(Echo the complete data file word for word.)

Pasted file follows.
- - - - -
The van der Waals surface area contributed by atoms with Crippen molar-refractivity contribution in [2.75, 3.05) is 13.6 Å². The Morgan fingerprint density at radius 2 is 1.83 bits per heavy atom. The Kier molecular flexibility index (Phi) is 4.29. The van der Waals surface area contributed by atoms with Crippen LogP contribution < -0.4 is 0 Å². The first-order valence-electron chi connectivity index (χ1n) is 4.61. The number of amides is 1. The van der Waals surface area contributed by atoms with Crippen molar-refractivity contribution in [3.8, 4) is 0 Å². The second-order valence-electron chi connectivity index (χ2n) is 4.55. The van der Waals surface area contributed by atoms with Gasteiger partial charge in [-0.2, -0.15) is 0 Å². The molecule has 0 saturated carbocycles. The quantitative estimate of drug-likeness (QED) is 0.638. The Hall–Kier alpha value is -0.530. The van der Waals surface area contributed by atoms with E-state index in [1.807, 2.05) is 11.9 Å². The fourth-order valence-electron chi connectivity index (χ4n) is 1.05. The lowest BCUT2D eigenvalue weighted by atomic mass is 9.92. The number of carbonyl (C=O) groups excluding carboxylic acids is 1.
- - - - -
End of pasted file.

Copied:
The van der Waals surface area contributed by atoms with Crippen molar-refractivity contribution in [2.75, 3.05) is 13.6 Å². The Morgan fingerprint density at radius 2 is 1.83 bits per heavy atom. The Kier molecular flexibility index (Phi) is 4.29. The van der Waals surface area contributed by atoms with Crippen LogP contribution < -0.4 is 0 Å². The first-order valence-electron chi connectivity index (χ1n) is 4.61. The number of amides is 1. The van der Waals surface area contributed by atoms with Crippen molar-refractivity contribution in [3.8, 4) is 0 Å². The second-order valence-electron chi connectivity index (χ2n) is 4.55. The van der Waals surface area contributed by atoms with Gasteiger partial charge in [-0.2, -0.15) is 0 Å². The molecule has 0 saturated carbocycles. The quantitative estimate of drug-likeness (QED) is 0.638. The Hall–Kier alpha value is -0.530. The van der Waals surface area contributed by atoms with E-state index in [1.807, 2.05) is 11.9 Å². The fourth-order valence-electron chi connectivity index (χ4n) is 1.05. The lowest BCUT2D eigenvalue weighted by atomic mass is 9.92. The number of carbonyl (C=O) groups excluding carboxylic acids is 1.